What Can You See in the Night Sky This Week? Jupiter!

16 February 2012 by Anonymous (not verified)

Jupiter is the fifth planet from the Sun and the largest in our solar system - it weighs about two-and-a-half times as much as all the other planets put together! Given its massive size, it seems appropriate that it was named after the Roman king of the gods. This celestial god can be seen from sunset untill just before 10:00pm in the West, writes Tessa Baker.

Jupiter is one of the four gas giant planets (along with Saturn, Uranus and Neptune), which means that it isn't actually a solid body like the Earth. What we see as the surface of Jupiter is really the top layer of its thick, turbulent atmosphere, made mainly of hydrogen and helium. On Earth we know hydrogen as a gas, but the huge pressures in Jupiter's atmosphere cause it to condense into a metallic liquid about 1000km below the apparent surface. This liquid layer forms the bulk of the planet, with only a small solid core right at the centre.

The distinctive stripes of Jupiter's appearance are caused by alternating bands of rising and falling gas. The pale bands are called "zones" and correspond to cold upwellings; their colour is probably due to crystallised ammonia ice. The darker bands, known as "belts" mark falling air. Their varied array of red-brown hues are caused by compounds of sulphur, phosphorous and carbon that change colour when exposed to sunlight.

In addition to these regular stripes, Jupiter's atmosphere is littered with storms. The most famous of these is the Great Red Spot, visible as a oval in the lower half of the planet. This gigantic cyclone has raged for at least 187 years, and possibly as long as 350 years. It is big enough to encompass several Earths (see image)! It rotates counterclockwise every six Earth days and experiences slow changes in colour, along with the rest of Jupiter's bands. In July 2008 astronomers observed a collision between the Great Red Spot and a smaller storm (nicknamed the 'Baby Red Spot'), which was completely destroyed in the interaction.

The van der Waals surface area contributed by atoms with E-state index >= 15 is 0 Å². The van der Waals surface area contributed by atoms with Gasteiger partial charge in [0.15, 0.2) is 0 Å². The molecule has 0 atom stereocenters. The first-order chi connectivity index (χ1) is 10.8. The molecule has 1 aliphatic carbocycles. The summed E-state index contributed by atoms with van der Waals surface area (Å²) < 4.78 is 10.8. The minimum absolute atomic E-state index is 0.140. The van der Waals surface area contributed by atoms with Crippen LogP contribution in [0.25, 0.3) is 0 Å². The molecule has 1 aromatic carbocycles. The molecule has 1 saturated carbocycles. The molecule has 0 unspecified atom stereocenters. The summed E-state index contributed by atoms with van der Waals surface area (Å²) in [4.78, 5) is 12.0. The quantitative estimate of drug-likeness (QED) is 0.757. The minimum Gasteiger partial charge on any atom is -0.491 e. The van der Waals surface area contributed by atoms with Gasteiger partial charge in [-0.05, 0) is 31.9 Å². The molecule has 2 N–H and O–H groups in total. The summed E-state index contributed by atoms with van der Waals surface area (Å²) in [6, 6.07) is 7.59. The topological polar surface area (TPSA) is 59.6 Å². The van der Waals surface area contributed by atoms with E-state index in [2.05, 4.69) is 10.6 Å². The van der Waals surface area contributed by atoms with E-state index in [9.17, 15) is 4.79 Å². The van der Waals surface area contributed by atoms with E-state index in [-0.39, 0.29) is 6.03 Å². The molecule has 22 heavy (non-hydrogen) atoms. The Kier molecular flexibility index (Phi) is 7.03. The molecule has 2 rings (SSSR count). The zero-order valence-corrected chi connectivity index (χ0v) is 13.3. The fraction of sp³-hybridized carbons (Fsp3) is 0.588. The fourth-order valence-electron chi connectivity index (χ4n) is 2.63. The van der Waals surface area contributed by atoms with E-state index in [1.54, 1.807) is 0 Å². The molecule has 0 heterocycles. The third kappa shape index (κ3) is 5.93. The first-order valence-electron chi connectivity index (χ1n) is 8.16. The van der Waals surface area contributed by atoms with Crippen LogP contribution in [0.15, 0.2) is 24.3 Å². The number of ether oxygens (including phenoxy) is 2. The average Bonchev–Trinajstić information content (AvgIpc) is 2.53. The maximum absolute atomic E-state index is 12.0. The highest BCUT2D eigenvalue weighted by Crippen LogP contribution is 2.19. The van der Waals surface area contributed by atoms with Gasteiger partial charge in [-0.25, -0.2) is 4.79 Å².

An image of the Great Red Spot with the Earth (as seen from Apollo 17) shown for size comparison (created by NASA). Swirling turbulence patterns are also visible in Jupiter's atmosphere, along with several smaller storms (white circles).

With a small telescope or good pair of binoculars you should be able to see four moons in orbit around Jupiter - their names are Io, Europa, Ganymede and Callisto. These are the largest of Jupiter's 66 confirmed satellites, all named after mythological characters associated with the god-king. Io, the innermost moon, is violently geologically active - it has over 400 active volcanoes that pump out toxic gases. This is due to an 'orbital resonance': the radii of the orbits of the innermost three moons happen to be in the neat integer ratio 1:2:4. Under these circumstances the moons exert strong gravitational effects on each other, which squash and stretch their cores. Io, being the closest moon to Jupiter, experiences the strongest forces. These forces heat its core, which in turn leads to its extreme volcanic activity.

The toxic gases emitted by volcanoes on Io settle into a thick belt around Jupiter. The gas mix contains ionised atoms of sulphur, oxygen and chlorine ('ionised' means that the atoms are missing some electrons). Radio waves are emitted when the ionised atoms interact with Jupiter's complex magnetic field - meaning that you can 'hear' Jupiter at radio frequencies! The American space organisation NASA has set up a project called Radio Jove where you can listen to these radio emissions from Jupiter: click here to learn more.

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